47 relations: American Horse (elder), Battle of Slim Buttes, Battle of the Little Bighorn, Big Mouth, Black Hills, Blue Horse (Lakota leader), Buffalo Bill, Carlisle Indian Industrial School, Carlisle, Pennsylvania, Charles Eastman, DuBois, Pennsylvania, Eastern Continental Divide, Fetterman Fight, Flying Hawk, Fort Laramie, Wyoming, Fort Robinson, George E. Hyde, Gettysburg Campaign, Ghost Dance, Golden Jubilee of Queen Victoria, Great Sioux War of 1876, Iron Tail, Lakota people, Luther Standing Bear, Major Israel McCreight, Oglala Lakota, Old Chief Smoke, Oregon Trail, Pine Ridge Indian Reservation, Pine Ridge, South Dakota, Progressive Era, Ranald S. Mackenzie, Red Cloud, Red Cloud Agency, Red Cloud's War, Red Shirt (Oglala), Richard Henry Pratt, Sioux, South Dakota, Treaty of Fort Laramie (1868), United States Army Indian Scouts, United States Indian Police, Valentine McGillycuddy, Wagluhe, Wild Westing, William J. Fetterman, 4th Cavalry Regiment (United States).
American Horse (Oglala Lakota: Wašíčuŋ Tȟašúŋke in Standard Lakota Orthography) (a/k/a "American Horse the Elder") (1830–September 9, 1876) was an Oglala Lakota warrior chief renowned for Spartan courage and honor.
The Battle of Slim Buttes was fought on September 9 and 10, 1876, in the Great Sioux Reservation in the Dakota Territory, between the United States Army and the Sioux.
The Battle of the Little Bighorn, known to the Lakota and other Plains Indians as the Battle of the Greasy Grass and also commonly referred to as Custer's Last Stand, was an armed engagement between combined forces of the Lakota, Northern Cheyenne, and Arapaho tribes and the 7th Cavalry Regiment of the United States Army.
Big Mouth (Itȟáŋka) (c. 1822—October 29, 1869) was an Oglala-born leader of the Brulé Lakota, regarded by the Brulé for his bravery and aggressive military leadership.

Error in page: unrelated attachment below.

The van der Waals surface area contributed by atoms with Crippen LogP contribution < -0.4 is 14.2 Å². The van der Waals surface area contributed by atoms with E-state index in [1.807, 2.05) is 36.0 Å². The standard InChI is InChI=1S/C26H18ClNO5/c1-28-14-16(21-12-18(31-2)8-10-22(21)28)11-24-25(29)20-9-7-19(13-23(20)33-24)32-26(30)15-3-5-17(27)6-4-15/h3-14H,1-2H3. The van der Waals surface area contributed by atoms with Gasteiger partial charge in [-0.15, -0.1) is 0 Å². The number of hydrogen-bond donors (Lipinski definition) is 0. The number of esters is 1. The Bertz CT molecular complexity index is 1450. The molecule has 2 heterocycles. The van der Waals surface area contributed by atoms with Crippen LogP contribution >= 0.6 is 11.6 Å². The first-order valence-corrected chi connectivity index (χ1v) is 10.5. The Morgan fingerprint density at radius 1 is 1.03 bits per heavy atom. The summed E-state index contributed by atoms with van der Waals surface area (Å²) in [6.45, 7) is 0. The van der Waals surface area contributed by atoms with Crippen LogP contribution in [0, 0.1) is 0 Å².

The Black Hills (Ȟe Sápa; Moʼȯhta-voʼhonáaeva; awaxaawi shiibisha) are a small and isolated mountain range rising from the Great Plains of North America in western South Dakota and extending into Wyoming, United States.
Blue Horse (Oglala Lakota: (Šúŋkawakȟáŋ Tȟó in Standard Lakota Orthography) (1822July 16, 1908) was a leader of the Wágluȟe Band of Oglala Lakota, warrior, statesman and educator. Blue Horse is notable in American history as one of the first Oglala Lakota United States Army Indian Scouts and signatory of the Treaty of Fort Laramie in 1868. Blue Horse was known for a willingness to rescue white men in distress and the iconic one-eyed chief was popular subject for portraitists. Blue Horse's life chronicles the history of the Oglala Lakota through the 19th and early 20th centuries. Blue Horse and his adopted brother Red Cloud fought for over 50 years to deflect the worst effects of white rule; feed, clothe and educate their people and preserve sacred Oglala Lakota land and heritage.
William Frederick "Buffalo Bill" Cody (February 26, 1846 – January 10, 1917) was an American scout, bison hunter, and showman.
The United States Indian Industrial School in Carlisle, Pennsylvania, generally known as Carlisle Indian Industrial School, was the flagship Indian boarding school in the United States from 1879 through 1918.